$2,860,064
$15,000,000
Construction Loan
$21,887,500
$10,000,000
85% of EPC
Cost
$5,000,000
Term Debt
$14,091,612
Project Equity
$200,000
$Early Development (Cash)
Construction Stage (Cash)
Placed in Service (Cash)
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Operating Returns of the Project Owner
Owner’s Economics
Year
Sponsor Tax
Benefit Allocation
Sponsor Cash
Investment /
Refundings
Sponsor Project
Cash
Total Sponsor
Share
Sponsor Running
IRR
0
1
2
3
4
5
6
7
8
9
10
11
12
13
14
15
16
17
18
19
20
1%
1%
1%
1%
1%
1%
100%
100%
100%
100%
100%
100%
100%
100%
100%
100%
100%
100%
100%
100%
100%
(2,860,064)
(1,171,939)
-
425,368
467,119
464,144
461,168
458,190
689,598
686,614
683,624
680,628
230,568
890,760
892,046
893,185
894,172
895,001
895,666
896,161
896,480
896,617
921,564
(2,860,064)
425,368
467,119
464,144
461,168
(713,749)
689,598
686,614
683,624
680,628
230,568
890,760
892,046
893,185
894,172
895,001
895,666
896,161
896,480
896,617
921,564
0.0%
-85.1%
-51.5%
-29.4%
-15.8%
0.0%
-13.8%
-3.4%
2.1%
5.7%
6.6%
9.2%
11.0%
12.3%
13.3%
14.1%
14.7%
15.1%
15.5%
15.8%
16.1%
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Assumptions
•
Development Assumptions:
•
•
•
•
•
•
•
Project Size: 10MW
EPC Cost per Watt: $2.50
Additional Development Costs: Interconnection, Site Work, Legal Fees, Financing Fees,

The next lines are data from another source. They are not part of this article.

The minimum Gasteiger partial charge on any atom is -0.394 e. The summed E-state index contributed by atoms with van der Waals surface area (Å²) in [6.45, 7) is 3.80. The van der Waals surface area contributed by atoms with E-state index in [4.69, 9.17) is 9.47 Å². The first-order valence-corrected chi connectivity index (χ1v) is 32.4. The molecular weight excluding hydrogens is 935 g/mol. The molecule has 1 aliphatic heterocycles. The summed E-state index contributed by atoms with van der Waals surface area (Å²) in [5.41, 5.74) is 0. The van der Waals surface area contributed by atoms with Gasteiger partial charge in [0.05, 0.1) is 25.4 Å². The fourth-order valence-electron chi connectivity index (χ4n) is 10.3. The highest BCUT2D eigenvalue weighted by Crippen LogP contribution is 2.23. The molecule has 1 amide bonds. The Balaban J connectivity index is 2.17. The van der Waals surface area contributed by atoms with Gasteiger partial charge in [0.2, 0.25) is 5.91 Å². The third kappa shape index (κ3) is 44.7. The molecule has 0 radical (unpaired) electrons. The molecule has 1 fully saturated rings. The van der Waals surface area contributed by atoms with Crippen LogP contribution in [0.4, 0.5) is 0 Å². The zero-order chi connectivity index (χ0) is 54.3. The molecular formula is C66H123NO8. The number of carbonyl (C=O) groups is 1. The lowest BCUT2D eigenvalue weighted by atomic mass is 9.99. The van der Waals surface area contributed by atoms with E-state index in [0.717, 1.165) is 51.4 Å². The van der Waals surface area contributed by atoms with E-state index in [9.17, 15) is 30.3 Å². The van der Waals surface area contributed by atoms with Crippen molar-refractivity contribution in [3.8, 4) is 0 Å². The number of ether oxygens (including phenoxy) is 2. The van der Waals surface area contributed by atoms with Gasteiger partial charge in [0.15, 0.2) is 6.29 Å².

Construction Interest, Independent Engineer
PPA Price: $0.10/KwH
SREC Price: $150/MwH x 9 years
Operations Expenses: O&M, Insurance, Property Tax, Administration
Financing Assumptions:
•
•
•
•
•
85% Construction Loan to EPC Cost
10 Year Senior Loan, LIBOR swap + 350bps at a 1.35x Debt Service Coverage Ratio (48% of
Capital Stack)
10 Year Debt Service and O&M working capital facility
Tax Equity investment for 99% of benefits (ITC + MACRS Depreciation) and 2% preferred cash
return over 5 years (40% of Capital Stack). Buyout is sized to approximately 10% of initial
investment.
Long Term Equity 20 year hurdle rate of 15% IRR (12% of Capital Stack)
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Critical Issues – Government
Government Risk
• Due diligence/pre-procurement work by agency/installation
• Project selection, size and technologies sought